As of  
    Successor Company          Predecessor
Company
         Successor
Company
         Predecessor Company  
    June 29,
2014
    June 29,
2014
         June 30,
2013
         December 29,
2013
         December 30,
2012
    January 1,
2012
 
  Pro Forma     Historical          Historical          Historical          Historical     Historical  
(in thousands)                                                   

Balance Sheet Data:

                       

Total assets

  $ 713,561      $ 670,543          $ 433,704          $ 689,953          $ 469,766      $ 510,802   

Total long-term obligations, including current maturities

    231,190        197,660            1,170,220            187,119            1,177,298        1,185,212   

Stockholders’ equity (deficit)

    385,423        385,423            (848,855         395,362            (834,159     (805,632

 

 

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Table of Contents

RISK FACTORS

You should carefully consider the following risks and other information in this Prospectus in evaluating us and our Common Stock. Any of the following risks could materially and adversely affect our business, results of operations, financial condition or liquidity, in which case, the trading price of our Common Stock could decline and you could lose all or part of your investment. The risk factors generally have been separated into the following groups: Risks Related to Our Business, Risks Related to Our Manager, and Risks Related to Our Common Stock.

Risks Related to Our Business

We depend to a great extent on the economies and the demographics of the local communities that we serve, and we are also susceptible to general economic downturns, which have had, and could continue to have, a material and adverse impact on our advertising and circulation revenues and on our profitability.

Our advertising revenues and, to a lesser extent, circulation revenues, depend upon a variety of factors specific to the communities that our publications serve. These factors include, among others, the size and demographic characteristics of the local population, local economic conditions in general and the economic condition of the retail segments of the communities that our publications serve. If the local economy, population or prevailing retail environment of a community we serve experiences a downturn, our publications, revenues and profitability in that market could be adversely affected. Our advertising revenues are also susceptible to negative trends in the general economy, like the economic downturn recently experienced, that affect consumer spending. The advertisers in our newspapers and other publications and related websites are primarily retail businesses that can be significantly affected by regional or national economic downturns and other developments. Continuing or deepening softness in the U.S. economy could also significantly affect key advertising revenue categories, such as help wanted, real estate and automotive.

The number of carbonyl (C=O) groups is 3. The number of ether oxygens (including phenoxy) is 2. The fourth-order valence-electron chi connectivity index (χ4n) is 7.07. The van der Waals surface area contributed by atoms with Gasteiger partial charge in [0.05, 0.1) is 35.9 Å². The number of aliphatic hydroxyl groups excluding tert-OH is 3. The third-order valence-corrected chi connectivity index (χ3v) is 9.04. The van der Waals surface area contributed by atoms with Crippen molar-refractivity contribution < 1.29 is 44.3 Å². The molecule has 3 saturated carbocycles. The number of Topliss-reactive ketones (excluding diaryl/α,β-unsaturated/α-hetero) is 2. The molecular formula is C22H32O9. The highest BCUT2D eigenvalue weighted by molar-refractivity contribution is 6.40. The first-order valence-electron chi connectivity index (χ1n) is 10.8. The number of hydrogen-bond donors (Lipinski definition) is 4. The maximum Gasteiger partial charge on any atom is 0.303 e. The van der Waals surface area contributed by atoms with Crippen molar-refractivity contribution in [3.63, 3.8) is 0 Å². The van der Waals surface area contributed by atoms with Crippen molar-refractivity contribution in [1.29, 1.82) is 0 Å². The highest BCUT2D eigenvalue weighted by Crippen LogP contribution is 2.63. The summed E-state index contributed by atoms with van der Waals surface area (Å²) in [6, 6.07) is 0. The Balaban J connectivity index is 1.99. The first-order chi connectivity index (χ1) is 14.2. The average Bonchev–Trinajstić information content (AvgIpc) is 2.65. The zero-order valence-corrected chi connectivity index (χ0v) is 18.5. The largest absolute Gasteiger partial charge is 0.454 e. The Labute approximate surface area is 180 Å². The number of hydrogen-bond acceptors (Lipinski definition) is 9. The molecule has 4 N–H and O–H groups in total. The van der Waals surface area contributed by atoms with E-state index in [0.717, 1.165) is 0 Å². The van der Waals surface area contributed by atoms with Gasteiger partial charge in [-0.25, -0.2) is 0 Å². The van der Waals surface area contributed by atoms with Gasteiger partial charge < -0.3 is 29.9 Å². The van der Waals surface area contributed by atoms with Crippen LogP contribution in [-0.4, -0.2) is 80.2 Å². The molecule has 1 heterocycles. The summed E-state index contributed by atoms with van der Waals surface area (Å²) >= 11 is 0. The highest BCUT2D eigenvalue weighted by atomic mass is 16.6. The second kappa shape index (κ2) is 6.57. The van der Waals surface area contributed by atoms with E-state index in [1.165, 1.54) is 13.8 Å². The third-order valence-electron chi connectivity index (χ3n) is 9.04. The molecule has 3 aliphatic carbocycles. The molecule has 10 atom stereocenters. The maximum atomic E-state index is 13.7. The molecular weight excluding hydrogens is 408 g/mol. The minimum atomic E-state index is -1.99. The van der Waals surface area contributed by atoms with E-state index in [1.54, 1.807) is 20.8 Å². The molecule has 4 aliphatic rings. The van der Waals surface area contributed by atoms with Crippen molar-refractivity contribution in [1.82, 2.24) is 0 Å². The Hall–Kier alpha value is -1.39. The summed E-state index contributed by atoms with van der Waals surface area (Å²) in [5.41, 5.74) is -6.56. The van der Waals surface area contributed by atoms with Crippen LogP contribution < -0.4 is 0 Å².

Uncertainty and adverse changes in the general economic conditions of markets in which we participate may negatively affect our business.

Current and future conditions in the economy have an inherent degree of uncertainty. As a result, it is difficult to estimate the level of growth or contraction for the economy as a whole. It is even more difficult to estimate growth or contraction in various parts, sectors and regions of the economy, including the markets in which we participate. Adverse changes may occur as a result of weak global economic conditions, rising oil prices, wavering consumer confidence, unemployment, declines in stock markets, contraction of credit availability, declines in real estate values, or other factors affecting economic conditions in general. These changes may negatively affect the sales of our products, increase exposure to losses from bad debts, increase the cost and decrease the availability of financing, or increase costs associated with publishing and distributing our publications.

Our ability to generate revenues is correlated with the economic conditions of two geographic regions of the United States.

Our Company primarily generates revenue in two geographic regions: the Northeast and the Midwest. For the six months ended June 29, 2014, approximately 39% of our total revenues were generated in two states in the Northeast: Massachusetts and New York. During the same period, approximately 28% of our total revenues were generated in two states in the Midwest: Illinois and Ohio. As a result of this geographic concentration, our financial results, including advertising and circulation revenue, depend largely upon economic conditions in these principal market areas. Accordingly, adverse economic developments within these two regions in particular could significantly affect our consolidated operations and financial results.

 

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Table of Contents

Our indebtedness and any future indebtedness may limit our financial and operating activities and our ability to incur additional debt to fund future needs or dividends.